By Crystal Burns
In 1976, Trenton Police Chief O.B. Campbell, took a chance on a 19-year-old kid from Dyer.
Forty-one years later, Campbell’s risky hire is retiring as only the third chief in department history.
Will Sanders announced his two weeks’ notice after Christmas. His last day in Trenton is Friday, and a reception is planned in his honor at the First Presbyterian Church fellowship hall from 11 a.m. to 1 p.m.
Sanders is taking a part-time job at the federal courthouse in Jackson. He submitted his application in 2014 after he underwent an operation requiring four stints.
“I began thinking that maybe I needed to do something else,” Sanders said.
Last March, Sanders got a call for an interview. On December 26, he got the job. He said working security at the federal courthouse allows him to stay active in the profession he loves but also gives him free time.
“I would like to do some things that I want to do in life,” Sanders said.
He and his wife Darla both believe they are three to four years away from full retirement. They are building a home at the river they hope to enjoy for years to come, and they have two young grandsons that Sanders is especially looking forward to spending more time with.
Sanders grew up in Illinois. His family moved to Dyer when he was a freshman in high school. After graduation, he worked about a year with his dad but was constantly applying for jobs in local law enforcement.
“I always had a dream of being a police officer,” Sanders said.
Campbell hired Sanders despite his age.
“He kind of took a big risk of hiring me at 19 years old,” Sanders reflected. “I wasn’t old enough to buy a firearm when I came to work here. It was pretty much under his guidance and leadership that I was able to work through the ranks.”
Sanders graduated from Basic Police Recruit School at the Tennessee Law Enforcement Training Academy in 1977. In ’78, he was promoted to the rank of sergeant. The next year, Sanders was appointed to the position of investigator, and in 1987, he was promoted to assistant chief. In October of 1988, Sanders was promoted to chief, serving 19 years for five different mayors.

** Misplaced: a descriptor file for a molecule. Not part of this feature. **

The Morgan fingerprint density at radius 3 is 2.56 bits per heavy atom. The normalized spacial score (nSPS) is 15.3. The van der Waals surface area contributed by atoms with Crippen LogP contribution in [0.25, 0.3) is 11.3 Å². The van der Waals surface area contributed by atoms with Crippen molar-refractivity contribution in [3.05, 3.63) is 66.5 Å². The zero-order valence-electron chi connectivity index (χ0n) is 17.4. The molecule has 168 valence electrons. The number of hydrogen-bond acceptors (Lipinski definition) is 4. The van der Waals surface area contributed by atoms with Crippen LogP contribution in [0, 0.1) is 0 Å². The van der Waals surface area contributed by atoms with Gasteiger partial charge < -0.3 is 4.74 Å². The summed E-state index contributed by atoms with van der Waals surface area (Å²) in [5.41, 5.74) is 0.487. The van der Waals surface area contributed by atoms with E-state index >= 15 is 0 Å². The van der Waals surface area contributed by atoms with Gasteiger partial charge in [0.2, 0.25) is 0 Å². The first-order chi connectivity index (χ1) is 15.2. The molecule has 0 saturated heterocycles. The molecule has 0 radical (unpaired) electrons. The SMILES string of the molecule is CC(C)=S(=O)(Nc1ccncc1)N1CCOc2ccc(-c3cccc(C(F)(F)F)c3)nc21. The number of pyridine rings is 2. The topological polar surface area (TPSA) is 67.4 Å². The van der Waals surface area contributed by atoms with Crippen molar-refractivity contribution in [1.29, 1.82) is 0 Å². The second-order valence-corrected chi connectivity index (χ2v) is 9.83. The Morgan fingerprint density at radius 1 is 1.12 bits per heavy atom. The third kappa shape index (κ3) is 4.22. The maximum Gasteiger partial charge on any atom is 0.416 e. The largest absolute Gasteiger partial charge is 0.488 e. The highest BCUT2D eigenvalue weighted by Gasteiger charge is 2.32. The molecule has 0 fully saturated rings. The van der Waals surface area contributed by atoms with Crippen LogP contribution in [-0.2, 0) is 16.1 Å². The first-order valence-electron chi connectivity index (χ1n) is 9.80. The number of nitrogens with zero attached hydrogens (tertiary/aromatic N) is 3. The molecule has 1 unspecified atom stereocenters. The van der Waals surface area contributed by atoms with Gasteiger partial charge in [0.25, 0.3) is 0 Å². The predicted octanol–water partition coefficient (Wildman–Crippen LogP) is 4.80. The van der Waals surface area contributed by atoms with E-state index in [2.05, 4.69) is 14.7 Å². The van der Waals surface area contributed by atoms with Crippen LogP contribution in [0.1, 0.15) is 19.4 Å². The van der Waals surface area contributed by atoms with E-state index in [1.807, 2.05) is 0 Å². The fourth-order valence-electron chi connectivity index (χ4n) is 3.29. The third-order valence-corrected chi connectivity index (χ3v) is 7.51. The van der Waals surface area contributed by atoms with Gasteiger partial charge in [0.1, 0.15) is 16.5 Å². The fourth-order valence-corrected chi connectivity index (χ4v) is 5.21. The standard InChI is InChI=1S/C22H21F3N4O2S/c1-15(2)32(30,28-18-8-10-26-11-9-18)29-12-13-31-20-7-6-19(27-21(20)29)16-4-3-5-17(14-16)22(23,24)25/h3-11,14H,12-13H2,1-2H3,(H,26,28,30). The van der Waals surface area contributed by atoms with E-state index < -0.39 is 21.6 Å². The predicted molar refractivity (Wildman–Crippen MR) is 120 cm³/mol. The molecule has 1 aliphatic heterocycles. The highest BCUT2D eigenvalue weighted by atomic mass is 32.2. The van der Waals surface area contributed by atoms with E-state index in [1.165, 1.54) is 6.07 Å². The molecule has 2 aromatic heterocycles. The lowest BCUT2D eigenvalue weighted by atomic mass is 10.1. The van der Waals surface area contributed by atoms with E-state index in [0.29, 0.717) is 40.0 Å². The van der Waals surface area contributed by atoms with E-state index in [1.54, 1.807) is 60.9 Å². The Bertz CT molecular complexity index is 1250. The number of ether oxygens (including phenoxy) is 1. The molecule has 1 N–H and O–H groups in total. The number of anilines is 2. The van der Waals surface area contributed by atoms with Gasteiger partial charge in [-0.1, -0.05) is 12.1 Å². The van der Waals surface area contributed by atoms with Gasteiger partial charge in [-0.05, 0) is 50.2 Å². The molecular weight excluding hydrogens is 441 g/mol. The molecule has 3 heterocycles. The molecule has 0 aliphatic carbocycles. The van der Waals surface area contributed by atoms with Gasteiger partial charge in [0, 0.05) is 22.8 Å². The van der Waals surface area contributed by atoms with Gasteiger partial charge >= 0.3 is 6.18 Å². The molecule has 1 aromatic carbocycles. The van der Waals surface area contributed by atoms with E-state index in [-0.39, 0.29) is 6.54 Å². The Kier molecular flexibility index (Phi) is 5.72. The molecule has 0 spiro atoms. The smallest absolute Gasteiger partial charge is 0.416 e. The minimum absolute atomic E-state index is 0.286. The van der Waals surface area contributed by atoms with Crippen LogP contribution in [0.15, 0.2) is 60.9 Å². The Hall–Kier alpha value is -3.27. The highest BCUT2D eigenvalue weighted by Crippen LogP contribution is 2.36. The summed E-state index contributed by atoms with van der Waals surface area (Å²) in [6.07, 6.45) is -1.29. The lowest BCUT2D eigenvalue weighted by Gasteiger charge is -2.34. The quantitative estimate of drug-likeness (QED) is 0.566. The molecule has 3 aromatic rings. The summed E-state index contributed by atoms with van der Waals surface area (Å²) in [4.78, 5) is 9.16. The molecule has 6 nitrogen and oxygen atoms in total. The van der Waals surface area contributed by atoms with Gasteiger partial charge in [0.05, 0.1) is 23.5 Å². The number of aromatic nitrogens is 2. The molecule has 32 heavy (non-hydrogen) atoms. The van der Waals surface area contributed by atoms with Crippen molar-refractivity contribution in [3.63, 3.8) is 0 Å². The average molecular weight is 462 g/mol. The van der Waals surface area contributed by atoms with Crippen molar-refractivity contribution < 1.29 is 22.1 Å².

In 1985, Sanders became the first Trenton officer to attend the prestigious FBI National Academy. He graduated and quickly began working with the alumni association. In 2012, he was elected president of the Tennessee chapter of the FBI National Academy, serving a two-year term as vice president and finally his presidency in 2015. He is a member of the Tennessee Association of Chiefs of Police and received the group’s Chief of Police of the Year Award for the Western District Division in 2012.
Sanders was named the Gibson County Fraternal Order of Police Officer of the Year in 1983. In 1985, he received the Outstanding Achievement in Justice Services Award from Dyersburg State Community College.
In his four decades in law enforcement, Sanders has seen innumerable changes, but he says the biggest challenge he has faced came in the last five years.
“When I came to work here, everybody respected law enforcement,” he said. “That’s not the case today. There is very little respect today. Nobody wants to be a law enforcement officer. It’s harder and harder to fill positions.”
Sanders said pleasing the mayor and city council, employees, and citizens is also difficult, but he said he and his department have been fortunate to have good relationships with most everyone. He gives credit to a team approach – he works closely with Assistant Chief Jeff McCoy and Investigator Jimmy Wilson – at hiring new officers, and the lack of inner turmoil in the department.
Mayor Ricky Jackson, who was an alderman when Sanders was promoted to chief, agreed with Sanders’ assertion.
“There’s been no in-house turmoil in the last 20 years,” Jackson said. “Trenton has been good for him, and he’s been good for Trenton.”
Sanders said gathering his officers after Christmas to tell them he would be leaving was one of the hardest things he had to do. In a letter to the mayor and council, he wrote of his pride in the department and thanked his coworkers for their countless number of sacrifices, trust, dedication, and friendship.
He also gave thanks to the citizens for their continued involvement, trust, and support in the Trenton Police Department and said citizens play a major role in the overall success of a department.
“I’ll miss the employees first,” he said. “At some point, something will happen, and I’ll be wishing I was there helping them respond, but I really haven’t had time to sit down and face reality.”
Jackson said McCoy would serve as interim chief until Sanders’ successor is named. He hopes to have the new chief in place in six weeks. Based on his past experience on the council, Jackson expects the board to be involved in the interview process.
“We will replace Chief Sanders, but we will not replace 41 years of experience,” he said.